I think being your true self at work is so important. Are you willing to let your people see the real you? Consider taking these practical steps:
- Focus mostly on others, not yourself. Why? Because people who are self-focused behave in ways that preserve their carefully curated (but counterfeit) public image. Being others-focused is about working alongside your people and meeting their needs—not being perfect.
- Here’s a shocker: your people already know you have flaws! So if you make a mistake, admit it. If you need help, ask for it. When leaders admit their mistakes and ask for help, it creates stronger, more trusting relationships with team members.
Dropping all pretenses and letting your people get to know the person behind the title won’t cause them to lose respect for you. Quite the opposite. It will allow them to see you for who you really are—a confident leader who cares about their people and is comfortable in their own skin.
“People admire your strengths, but they respect your honesty regarding your vulnerability” is Simple Truth #31 in my new book with Randy Conley, Simple Truths of Leadership: 52 Ways to Be a Servant Leader and Build Trust. Find it at your favorite bookstore or online retailer—and go here to download a sneak preview!
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Last week I announced the February 1 publication of my new book with longtime colleague and trust expert Randy Conley, Simple Truths of Leadership: 52 Ways to Be a Servant Leader and Build Trust. This week I’d like to talk about the inspiration behind the book and why I’m so excited about it.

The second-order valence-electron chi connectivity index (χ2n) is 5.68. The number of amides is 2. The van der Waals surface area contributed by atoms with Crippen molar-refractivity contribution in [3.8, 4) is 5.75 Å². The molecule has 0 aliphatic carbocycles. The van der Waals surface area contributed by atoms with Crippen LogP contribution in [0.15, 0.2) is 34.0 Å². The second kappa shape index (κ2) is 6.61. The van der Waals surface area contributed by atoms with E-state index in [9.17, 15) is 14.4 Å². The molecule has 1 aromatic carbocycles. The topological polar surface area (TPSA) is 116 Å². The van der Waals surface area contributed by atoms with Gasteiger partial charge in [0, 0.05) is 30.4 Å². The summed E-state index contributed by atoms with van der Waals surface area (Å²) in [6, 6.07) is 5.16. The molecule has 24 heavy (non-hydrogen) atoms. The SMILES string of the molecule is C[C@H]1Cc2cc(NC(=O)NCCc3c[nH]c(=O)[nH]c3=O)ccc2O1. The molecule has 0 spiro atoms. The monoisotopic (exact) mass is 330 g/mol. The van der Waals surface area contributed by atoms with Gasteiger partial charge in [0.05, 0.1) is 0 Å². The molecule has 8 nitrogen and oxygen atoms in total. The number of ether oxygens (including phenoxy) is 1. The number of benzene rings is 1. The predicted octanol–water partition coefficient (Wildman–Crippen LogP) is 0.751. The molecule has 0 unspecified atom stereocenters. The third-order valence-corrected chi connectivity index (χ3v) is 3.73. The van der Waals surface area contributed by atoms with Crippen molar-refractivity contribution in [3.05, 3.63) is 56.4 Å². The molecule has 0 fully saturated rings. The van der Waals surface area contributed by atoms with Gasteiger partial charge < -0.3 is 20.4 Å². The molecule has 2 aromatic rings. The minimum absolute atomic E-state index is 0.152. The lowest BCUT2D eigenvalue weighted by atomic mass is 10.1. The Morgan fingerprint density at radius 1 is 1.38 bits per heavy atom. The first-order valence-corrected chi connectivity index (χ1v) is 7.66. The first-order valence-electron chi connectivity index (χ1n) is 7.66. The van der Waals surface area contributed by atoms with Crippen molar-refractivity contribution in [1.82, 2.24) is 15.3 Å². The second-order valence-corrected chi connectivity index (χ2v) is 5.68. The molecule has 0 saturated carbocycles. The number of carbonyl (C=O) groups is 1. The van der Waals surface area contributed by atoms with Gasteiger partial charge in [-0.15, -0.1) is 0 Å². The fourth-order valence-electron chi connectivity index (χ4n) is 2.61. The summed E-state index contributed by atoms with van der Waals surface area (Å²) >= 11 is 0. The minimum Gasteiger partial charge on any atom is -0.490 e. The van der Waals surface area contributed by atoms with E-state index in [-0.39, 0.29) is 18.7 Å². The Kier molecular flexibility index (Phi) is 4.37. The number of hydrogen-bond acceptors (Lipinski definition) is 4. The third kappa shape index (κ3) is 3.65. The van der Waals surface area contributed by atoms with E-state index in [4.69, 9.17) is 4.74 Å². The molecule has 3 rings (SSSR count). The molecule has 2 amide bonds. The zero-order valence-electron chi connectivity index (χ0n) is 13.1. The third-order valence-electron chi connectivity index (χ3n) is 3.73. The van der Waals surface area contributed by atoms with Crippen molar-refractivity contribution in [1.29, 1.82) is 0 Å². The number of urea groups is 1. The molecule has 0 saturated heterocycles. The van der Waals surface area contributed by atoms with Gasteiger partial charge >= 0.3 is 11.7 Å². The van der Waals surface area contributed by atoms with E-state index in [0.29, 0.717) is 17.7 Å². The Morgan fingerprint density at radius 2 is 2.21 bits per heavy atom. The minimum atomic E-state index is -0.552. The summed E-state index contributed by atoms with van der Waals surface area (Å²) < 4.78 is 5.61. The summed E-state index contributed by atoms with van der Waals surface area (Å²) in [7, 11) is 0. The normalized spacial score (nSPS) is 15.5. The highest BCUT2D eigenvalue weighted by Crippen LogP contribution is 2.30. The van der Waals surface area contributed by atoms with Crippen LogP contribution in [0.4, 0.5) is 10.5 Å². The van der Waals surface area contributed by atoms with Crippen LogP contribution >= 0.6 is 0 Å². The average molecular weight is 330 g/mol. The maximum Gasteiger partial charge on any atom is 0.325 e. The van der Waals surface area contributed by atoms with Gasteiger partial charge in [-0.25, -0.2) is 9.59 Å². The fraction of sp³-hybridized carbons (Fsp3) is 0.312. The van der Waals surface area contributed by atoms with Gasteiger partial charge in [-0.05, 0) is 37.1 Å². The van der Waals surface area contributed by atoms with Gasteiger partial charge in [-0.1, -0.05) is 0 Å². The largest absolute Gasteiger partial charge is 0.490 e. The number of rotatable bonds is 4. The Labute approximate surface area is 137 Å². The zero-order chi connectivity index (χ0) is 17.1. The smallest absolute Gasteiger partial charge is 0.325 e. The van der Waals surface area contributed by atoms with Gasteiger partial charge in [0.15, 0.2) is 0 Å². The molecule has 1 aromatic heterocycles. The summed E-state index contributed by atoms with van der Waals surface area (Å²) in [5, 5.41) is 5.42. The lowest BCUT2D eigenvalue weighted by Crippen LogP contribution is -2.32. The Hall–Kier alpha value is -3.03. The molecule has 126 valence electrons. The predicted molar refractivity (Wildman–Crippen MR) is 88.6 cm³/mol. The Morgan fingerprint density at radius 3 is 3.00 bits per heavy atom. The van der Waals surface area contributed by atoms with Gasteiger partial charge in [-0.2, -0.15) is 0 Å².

The beginning of my mission statement is “I am a loving teacher and an example of simple truths.” From the time I was a young college professor, I have always looked for simple truths that reflect commonsense practices people can use to make their work and life—as well as the lives of the people they care about—happier and more satisfying.
Simple truths are not complicated but they are powerful. An example would be “All good performance starts with clear goals” or “Praise progress!” When I talk to audiences about these simple truths, I often add, “Duh!” because what I’m saying is so obvious. The audience always laughs because it’s common sense. The trouble is, too many people aren’t applying commonsense leadership principles in the workplace. When was the last time your leader took the time to review your goals with you? When was the last time your leader praised you, in specific detail, for a job well done? If it was recently, you’re one of the lucky ones.
Effective leadership is about implementing everyday, commonsense practices that will help your organization thrive. Yet so many leaders get caught up in the next urgent task that they forget to “walk the talk” and apply these basic good principles. That’s why we organized our book into 52 simple truths—one for each week of the year—which leaders can implement on the job. Each simple truth is described on a single page and can be read in about a minute. That’s brief enough for even the busiest leader!
When commonsense leadership is put into practice, everybody wins—leaders, their people, their organizations, and their stakeholders. If you’d like to know more, my coauthor Randy Conley and I will be talking about these common-sense practices in a webinar on Wednesday, January 26 at 7:00 a.m. Pacific Time. To sign up, click here: Simple Truths of Leadership: Becoming a Trusted Servant Leader. You won’t want to miss it!